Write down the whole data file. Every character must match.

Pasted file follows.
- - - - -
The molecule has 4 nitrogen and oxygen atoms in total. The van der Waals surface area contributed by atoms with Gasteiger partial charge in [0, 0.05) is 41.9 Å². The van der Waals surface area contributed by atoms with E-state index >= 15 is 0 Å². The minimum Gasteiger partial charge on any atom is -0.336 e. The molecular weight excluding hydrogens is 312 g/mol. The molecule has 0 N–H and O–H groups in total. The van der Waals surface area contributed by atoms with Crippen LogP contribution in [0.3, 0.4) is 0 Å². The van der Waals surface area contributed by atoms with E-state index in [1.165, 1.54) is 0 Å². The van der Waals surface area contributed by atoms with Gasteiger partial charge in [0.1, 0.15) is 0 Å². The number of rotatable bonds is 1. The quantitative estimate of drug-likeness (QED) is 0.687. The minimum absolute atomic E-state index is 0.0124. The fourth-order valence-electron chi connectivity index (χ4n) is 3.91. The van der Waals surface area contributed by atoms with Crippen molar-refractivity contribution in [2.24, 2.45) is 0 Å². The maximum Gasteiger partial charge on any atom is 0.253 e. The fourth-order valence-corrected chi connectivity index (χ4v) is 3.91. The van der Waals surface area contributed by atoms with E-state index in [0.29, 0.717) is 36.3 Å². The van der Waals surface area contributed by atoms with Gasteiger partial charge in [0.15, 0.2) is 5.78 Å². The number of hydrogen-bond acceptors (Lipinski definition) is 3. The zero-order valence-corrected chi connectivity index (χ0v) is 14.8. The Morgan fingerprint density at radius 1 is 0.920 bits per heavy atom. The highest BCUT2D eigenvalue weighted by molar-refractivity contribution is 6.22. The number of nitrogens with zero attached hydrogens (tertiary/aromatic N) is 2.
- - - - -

The molecule has 4 nitrogen and oxygen atoms in total. The van der Waals surface area contributed by atoms with Gasteiger partial charge in [0, 0.05) is 41.9 Å². The van der Waals surface area contributed by atoms with E-state index >= 15 is 0 Å². The minimum Gasteiger partial charge on any atom is -0.336 e. The molecular weight excluding hydrogens is 312 g/mol. The molecule has 0 N–H and O–H groups in total. The van der Waals surface area contributed by atoms with Crippen LogP contribution in [0.3, 0.4) is 0 Å². The van der Waals surface area contributed by atoms with E-state index in [1.165, 1.54) is 0 Å². The van der Waals surface area contributed by atoms with Gasteiger partial charge in [0.1, 0.15) is 0 Å². The number of rotatable bonds is 1. The quantitative estimate of drug-likeness (QED) is 0.687. The minimum absolute atomic E-state index is 0.0124. The fourth-order valence-electron chi connectivity index (χ4n) is 3.91. The van der Waals surface area contributed by atoms with Crippen molar-refractivity contribution in [2.24, 2.45) is 0 Å². The maximum Gasteiger partial charge on any atom is 0.253 e. The fourth-order valence-corrected chi connectivity index (χ4v) is 3.91. The van der Waals surface area contributed by atoms with E-state index in [0.29, 0.717) is 36.3 Å². The van der Waals surface area contributed by atoms with Gasteiger partial charge in [0.15, 0.2) is 5.78 Å². The number of hydrogen-bond acceptors (Lipinski definition) is 3. The zero-order valence-corrected chi connectivity index (χ0v) is 14.8. The Morgan fingerprint density at radius 1 is 0.920 bits per heavy atom. The highest BCUT2D eigenvalue weighted by molar-refractivity contribution is 6.22. The number of nitrogens with zero attached hydrogens (tertiary/aromatic N) is 2.